One good deed leads to another.
In Laurel, Md., the result has been an avalanche of strangers contacting the police department to make donations.
Now there's an opportunity to help hundreds of kids and families instead of just one.
First the backstory: All the giving is inspired by a July 22, Facebook post showing a rookie officer shelling out $15 of his own money to buy diapers for a woman who had been caught shoplifting to support her kids.
Officer Bennett Johns told reporters he was raised by a single mom, and the shoplifting suspect's plight touched him.
During the encounter in a Giant grocery store, he did what was required by law by writing the woman a summons on the shoplifting complaint. Then he did what was required by his heart, by purchasing the diapers she had tried to steal.
Since posting the encounter on Facebook, Laurel police report fielding lots of requests for citizens looking to donate money, diapers and other household necessities to the mother who could not afford the diapers.
Others wanted to send money to reimburse Officer Johns for what he spent.
That's where police Chief Rich McLaughlin sensed opportunity to do exponentially more good.
The department is asking people offering donations to make them in Johns' name to a trusted local non-profit that can guarantee that diapers, food, money and other donations will go directly into the hands of people in Laurel who need them quickly.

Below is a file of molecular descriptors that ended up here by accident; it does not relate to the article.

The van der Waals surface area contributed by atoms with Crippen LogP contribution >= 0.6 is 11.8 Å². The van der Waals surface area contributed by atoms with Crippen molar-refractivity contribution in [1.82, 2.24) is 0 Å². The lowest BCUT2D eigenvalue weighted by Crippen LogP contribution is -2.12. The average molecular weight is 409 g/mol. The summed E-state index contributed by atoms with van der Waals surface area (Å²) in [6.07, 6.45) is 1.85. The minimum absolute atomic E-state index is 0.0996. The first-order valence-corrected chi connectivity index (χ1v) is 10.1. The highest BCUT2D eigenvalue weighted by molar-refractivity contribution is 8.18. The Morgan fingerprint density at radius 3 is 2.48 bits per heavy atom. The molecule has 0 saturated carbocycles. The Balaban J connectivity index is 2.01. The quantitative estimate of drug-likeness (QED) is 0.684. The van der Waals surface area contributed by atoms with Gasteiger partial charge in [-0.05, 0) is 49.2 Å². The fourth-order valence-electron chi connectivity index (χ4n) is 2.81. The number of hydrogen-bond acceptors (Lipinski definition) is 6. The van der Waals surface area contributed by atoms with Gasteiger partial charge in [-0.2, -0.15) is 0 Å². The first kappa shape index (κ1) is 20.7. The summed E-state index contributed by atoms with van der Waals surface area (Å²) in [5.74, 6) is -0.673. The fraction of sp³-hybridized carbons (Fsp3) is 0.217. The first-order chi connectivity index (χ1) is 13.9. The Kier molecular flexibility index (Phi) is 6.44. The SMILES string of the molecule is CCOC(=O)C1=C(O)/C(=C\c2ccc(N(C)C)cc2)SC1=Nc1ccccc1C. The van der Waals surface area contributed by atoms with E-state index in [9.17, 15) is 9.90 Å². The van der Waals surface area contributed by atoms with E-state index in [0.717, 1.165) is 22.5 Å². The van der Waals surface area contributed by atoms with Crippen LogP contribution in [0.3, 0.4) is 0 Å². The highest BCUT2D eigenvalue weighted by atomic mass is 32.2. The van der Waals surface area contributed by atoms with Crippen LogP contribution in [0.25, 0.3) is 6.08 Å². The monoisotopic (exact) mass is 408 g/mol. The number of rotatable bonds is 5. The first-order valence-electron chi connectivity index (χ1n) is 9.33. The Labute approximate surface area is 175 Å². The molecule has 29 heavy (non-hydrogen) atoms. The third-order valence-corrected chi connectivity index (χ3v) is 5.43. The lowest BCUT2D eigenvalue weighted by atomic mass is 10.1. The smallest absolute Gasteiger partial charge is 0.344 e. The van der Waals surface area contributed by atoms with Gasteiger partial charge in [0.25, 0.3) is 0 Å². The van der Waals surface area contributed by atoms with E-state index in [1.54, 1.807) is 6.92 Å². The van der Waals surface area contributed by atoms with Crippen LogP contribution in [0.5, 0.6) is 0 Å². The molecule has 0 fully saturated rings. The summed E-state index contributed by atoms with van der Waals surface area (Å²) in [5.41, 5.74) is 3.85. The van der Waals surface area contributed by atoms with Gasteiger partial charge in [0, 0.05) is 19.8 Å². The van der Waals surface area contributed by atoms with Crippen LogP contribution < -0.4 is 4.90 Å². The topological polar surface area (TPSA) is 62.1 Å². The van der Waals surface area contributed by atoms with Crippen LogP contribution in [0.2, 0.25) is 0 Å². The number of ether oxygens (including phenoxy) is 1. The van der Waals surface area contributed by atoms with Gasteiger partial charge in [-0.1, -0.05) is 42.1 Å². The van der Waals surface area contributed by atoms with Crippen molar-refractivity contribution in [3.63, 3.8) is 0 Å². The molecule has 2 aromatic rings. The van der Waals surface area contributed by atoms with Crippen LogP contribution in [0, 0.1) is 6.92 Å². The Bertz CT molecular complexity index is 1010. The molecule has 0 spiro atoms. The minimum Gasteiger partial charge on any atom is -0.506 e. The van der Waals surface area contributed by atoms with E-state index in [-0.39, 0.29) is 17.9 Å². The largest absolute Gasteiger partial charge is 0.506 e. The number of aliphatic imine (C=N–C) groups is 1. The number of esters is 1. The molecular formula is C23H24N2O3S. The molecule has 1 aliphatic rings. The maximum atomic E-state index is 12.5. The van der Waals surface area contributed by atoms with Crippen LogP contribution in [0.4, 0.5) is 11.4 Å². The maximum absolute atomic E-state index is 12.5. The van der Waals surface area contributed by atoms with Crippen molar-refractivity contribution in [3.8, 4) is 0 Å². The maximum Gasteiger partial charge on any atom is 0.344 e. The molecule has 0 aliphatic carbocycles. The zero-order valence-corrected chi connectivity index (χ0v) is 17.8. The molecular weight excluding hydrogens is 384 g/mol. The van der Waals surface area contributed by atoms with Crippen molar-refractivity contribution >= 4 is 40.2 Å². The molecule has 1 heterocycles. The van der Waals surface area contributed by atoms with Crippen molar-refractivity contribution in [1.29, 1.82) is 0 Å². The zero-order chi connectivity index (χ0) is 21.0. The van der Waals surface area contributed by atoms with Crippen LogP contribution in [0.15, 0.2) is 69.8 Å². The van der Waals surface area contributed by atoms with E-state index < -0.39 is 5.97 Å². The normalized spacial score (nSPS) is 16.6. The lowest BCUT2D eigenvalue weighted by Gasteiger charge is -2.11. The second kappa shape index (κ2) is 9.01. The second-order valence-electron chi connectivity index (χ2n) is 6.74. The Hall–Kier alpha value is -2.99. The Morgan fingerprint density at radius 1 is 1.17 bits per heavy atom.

The Laurel Advocacy and Refferal Services, Inc (LARS) could sure use the help.
"I try not to get nervous when I see empty shelves," said Executive Director Leah Paley. "But this is a really difficult time of year for us."
Paley stood in the LARS food pantry which was only sparsely stocked.
"There are a lot of people struggling out there every day," she said.
"One of the first things to go is diapers and baby items," Paley said as she looked at a half empty shelf with only two and a half cases of diapers on hand.
Paley said one woman in need of help this week is just about to deliver a baby, but has no items to care for the child.
LARS helps at least 1700 Laurel families a year. Most have kids.
Paley said Laurel police here are very responsive and supportive to people who are struggling with both poverty, homelessness and mental health issues.
Donations in Johns' name can be made online at http://www.laureladvocacy.org/index.html.
Donors can also drop off items after calling ahead to LARS at 301-776-0442. The non-profit is open Mondays, Wednesday's and Fridays.